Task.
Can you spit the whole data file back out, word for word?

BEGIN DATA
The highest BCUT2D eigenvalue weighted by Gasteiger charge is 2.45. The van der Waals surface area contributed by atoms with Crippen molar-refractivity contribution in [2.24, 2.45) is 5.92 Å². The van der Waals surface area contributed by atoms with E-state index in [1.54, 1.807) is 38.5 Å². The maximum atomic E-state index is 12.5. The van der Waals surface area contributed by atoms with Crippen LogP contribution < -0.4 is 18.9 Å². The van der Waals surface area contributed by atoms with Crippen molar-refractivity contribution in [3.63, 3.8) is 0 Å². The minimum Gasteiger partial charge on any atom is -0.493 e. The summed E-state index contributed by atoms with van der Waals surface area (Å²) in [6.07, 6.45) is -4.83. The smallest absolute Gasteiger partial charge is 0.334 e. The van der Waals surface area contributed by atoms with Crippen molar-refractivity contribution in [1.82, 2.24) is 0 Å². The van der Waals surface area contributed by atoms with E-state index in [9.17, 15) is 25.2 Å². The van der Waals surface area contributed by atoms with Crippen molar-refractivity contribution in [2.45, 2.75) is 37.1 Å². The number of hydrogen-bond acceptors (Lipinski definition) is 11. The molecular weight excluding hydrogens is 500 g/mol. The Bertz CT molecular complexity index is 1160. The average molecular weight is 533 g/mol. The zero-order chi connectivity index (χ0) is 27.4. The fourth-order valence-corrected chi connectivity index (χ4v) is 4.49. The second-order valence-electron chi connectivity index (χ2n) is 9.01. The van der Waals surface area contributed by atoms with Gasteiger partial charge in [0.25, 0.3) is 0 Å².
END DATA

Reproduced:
The highest BCUT2D eigenvalue weighted by Gasteiger charge is 2.45. The van der Waals surface area contributed by atoms with Crippen molar-refractivity contribution in [2.24, 2.45) is 5.92 Å². The van der Waals surface area contributed by atoms with E-state index in [1.54, 1.807) is 38.5 Å². The maximum atomic E-state index is 12.5. The van der Waals surface area contributed by atoms with Crippen LogP contribution < -0.4 is 18.9 Å². The van der Waals surface area contributed by atoms with Crippen molar-refractivity contribution in [3.63, 3.8) is 0 Å². The minimum Gasteiger partial charge on any atom is -0.493 e. The summed E-state index contributed by atoms with van der Waals surface area (Å²) in [6.07, 6.45) is -4.83. The smallest absolute Gasteiger partial charge is 0.334 e. The van der Waals surface area contributed by atoms with Crippen molar-refractivity contribution in [1.82, 2.24) is 0 Å². The van der Waals surface area contributed by atoms with E-state index in [9.17, 15) is 25.2 Å². The van der Waals surface area contributed by atoms with Crippen molar-refractivity contribution in [2.45, 2.75) is 37.1 Å². The number of hydrogen-bond acceptors (Lipinski definition) is 11. The molecular weight excluding hydrogens is 500 g/mol. The Bertz CT molecular complexity index is 1160. The average molecular weight is 533 g/mol. The zero-order chi connectivity index (χ0) is 27.4. The fourth-order valence-corrected chi connectivity index (χ4v) is 4.49. The second-order valence-electron chi connectivity index (χ2n) is 9.01. The van der Waals surface area contributed by atoms with Gasteiger partial charge in [0.25, 0.3) is 0 Å².